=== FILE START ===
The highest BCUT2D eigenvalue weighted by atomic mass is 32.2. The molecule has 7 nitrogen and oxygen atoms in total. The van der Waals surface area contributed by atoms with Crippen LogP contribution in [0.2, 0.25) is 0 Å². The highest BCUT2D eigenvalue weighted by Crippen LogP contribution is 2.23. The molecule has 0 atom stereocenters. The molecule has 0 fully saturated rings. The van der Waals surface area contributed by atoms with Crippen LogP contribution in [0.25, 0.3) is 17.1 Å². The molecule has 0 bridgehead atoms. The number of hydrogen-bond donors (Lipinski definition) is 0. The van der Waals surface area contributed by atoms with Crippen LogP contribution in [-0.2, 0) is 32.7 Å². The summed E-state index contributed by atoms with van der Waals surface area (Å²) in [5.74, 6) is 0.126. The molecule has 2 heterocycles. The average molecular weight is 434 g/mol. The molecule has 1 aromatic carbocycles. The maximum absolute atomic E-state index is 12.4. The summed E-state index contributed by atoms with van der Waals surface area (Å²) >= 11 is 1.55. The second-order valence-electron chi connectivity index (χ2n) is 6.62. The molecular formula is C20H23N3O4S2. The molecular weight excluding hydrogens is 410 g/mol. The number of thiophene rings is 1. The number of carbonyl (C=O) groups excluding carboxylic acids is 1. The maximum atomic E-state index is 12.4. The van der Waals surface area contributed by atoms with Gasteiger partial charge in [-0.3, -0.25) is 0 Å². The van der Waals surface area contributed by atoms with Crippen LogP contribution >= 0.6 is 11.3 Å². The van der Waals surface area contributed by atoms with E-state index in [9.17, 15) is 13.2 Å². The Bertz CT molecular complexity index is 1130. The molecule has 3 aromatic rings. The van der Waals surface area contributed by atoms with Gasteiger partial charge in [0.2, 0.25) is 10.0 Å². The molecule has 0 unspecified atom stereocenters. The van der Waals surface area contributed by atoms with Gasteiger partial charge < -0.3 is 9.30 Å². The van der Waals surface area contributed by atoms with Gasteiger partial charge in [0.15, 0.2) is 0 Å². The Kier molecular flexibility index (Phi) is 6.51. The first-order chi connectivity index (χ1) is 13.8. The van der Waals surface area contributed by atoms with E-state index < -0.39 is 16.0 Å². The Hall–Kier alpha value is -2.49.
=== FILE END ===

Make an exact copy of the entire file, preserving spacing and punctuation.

The highest BCUT2D eigenvalue weighted by atomic mass is 32.2. The molecule has 7 nitrogen and oxygen atoms in total. The van der Waals surface area contributed by atoms with Crippen LogP contribution in [0.2, 0.25) is 0 Å². The highest BCUT2D eigenvalue weighted by Crippen LogP contribution is 2.23. The molecule has 0 atom stereocenters. The molecule has 0 fully saturated rings. The van der Waals surface area contributed by atoms with Crippen LogP contribution in [0.25, 0.3) is 17.1 Å². The molecule has 0 bridgehead atoms. The number of hydrogen-bond donors (Lipinski definition) is 0. The van der Waals surface area contributed by atoms with Crippen LogP contribution in [-0.2, 0) is 32.7 Å². The summed E-state index contributed by atoms with van der Waals surface area (Å²) in [5.74, 6) is 0.126. The molecule has 2 heterocycles. The average molecular weight is 434 g/mol. The molecule has 1 aromatic carbocycles. The maximum absolute atomic E-state index is 12.4. The summed E-state index contributed by atoms with van der Waals surface area (Å²) >= 11 is 1.55. The second-order valence-electron chi connectivity index (χ2n) is 6.62. The molecular formula is C20H23N3O4S2. The molecular weight excluding hydrogens is 410 g/mol. The number of thiophene rings is 1. The number of carbonyl (C=O) groups excluding carboxylic acids is 1. The maximum atomic E-state index is 12.4. The van der Waals surface area contributed by atoms with Gasteiger partial charge in [-0.3, -0.25) is 0 Å². The van der Waals surface area contributed by atoms with Crippen LogP contribution >= 0.6 is 11.3 Å². The van der Waals surface area contributed by atoms with E-state index in [9.17, 15) is 13.2 Å². The Bertz CT molecular complexity index is 1130. The molecule has 3 aromatic rings. The van der Waals surface area contributed by atoms with Gasteiger partial charge in [0.2, 0.25) is 10.0 Å². The molecule has 0 unspecified atom stereocenters. The van der Waals surface area contributed by atoms with Gasteiger partial charge < -0.3 is 9.30 Å². The van der Waals surface area contributed by atoms with Gasteiger partial charge in [0.15, 0.2) is 0 Å². The Kier molecular flexibility index (Phi) is 6.51. The first-order chi connectivity index (χ1) is 13.8. The van der Waals surface area contributed by atoms with E-state index < -0.39 is 16.0 Å². The Hall–Kier alpha value is -2.49.